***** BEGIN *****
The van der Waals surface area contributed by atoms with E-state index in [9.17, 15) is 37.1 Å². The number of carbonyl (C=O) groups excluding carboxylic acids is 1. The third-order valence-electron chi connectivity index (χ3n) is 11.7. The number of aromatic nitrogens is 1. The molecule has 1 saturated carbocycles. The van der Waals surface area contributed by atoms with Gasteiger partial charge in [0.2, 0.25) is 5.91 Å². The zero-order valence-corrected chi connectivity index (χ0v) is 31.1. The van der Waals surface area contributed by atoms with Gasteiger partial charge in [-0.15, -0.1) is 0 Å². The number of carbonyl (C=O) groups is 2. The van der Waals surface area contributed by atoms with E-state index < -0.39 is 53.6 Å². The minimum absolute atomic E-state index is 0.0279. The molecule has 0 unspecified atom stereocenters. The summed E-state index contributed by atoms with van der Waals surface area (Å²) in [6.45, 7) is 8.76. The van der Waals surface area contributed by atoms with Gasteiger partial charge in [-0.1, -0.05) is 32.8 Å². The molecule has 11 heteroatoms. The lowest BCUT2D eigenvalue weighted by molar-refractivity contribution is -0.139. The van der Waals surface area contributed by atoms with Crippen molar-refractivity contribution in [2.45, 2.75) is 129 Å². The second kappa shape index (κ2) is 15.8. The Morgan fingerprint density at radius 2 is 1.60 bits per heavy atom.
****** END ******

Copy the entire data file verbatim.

The van der Waals surface area contributed by atoms with E-state index in [9.17, 15) is 37.1 Å². The number of carbonyl (C=O) groups excluding carboxylic acids is 1. The third-order valence-electron chi connectivity index (χ3n) is 11.7. The number of aromatic nitrogens is 1. The molecule has 1 saturated carbocycles. The van der Waals surface area contributed by atoms with Gasteiger partial charge in [0.2, 0.25) is 5.91 Å². The zero-order valence-corrected chi connectivity index (χ0v) is 31.1. The van der Waals surface area contributed by atoms with Gasteiger partial charge in [-0.15, -0.1) is 0 Å². The number of carbonyl (C=O) groups is 2. The van der Waals surface area contributed by atoms with E-state index < -0.39 is 53.6 Å². The minimum absolute atomic E-state index is 0.0279. The molecule has 0 unspecified atom stereocenters. The summed E-state index contributed by atoms with van der Waals surface area (Å²) in [6.45, 7) is 8.76. The van der Waals surface area contributed by atoms with Gasteiger partial charge in [-0.1, -0.05) is 32.8 Å². The molecule has 11 heteroatoms. The lowest BCUT2D eigenvalue weighted by molar-refractivity contribution is -0.139. The van der Waals surface area contributed by atoms with Crippen molar-refractivity contribution in [2.45, 2.75) is 129 Å². The second kappa shape index (κ2) is 15.8. The Morgan fingerprint density at radius 2 is 1.60 bits per heavy atom.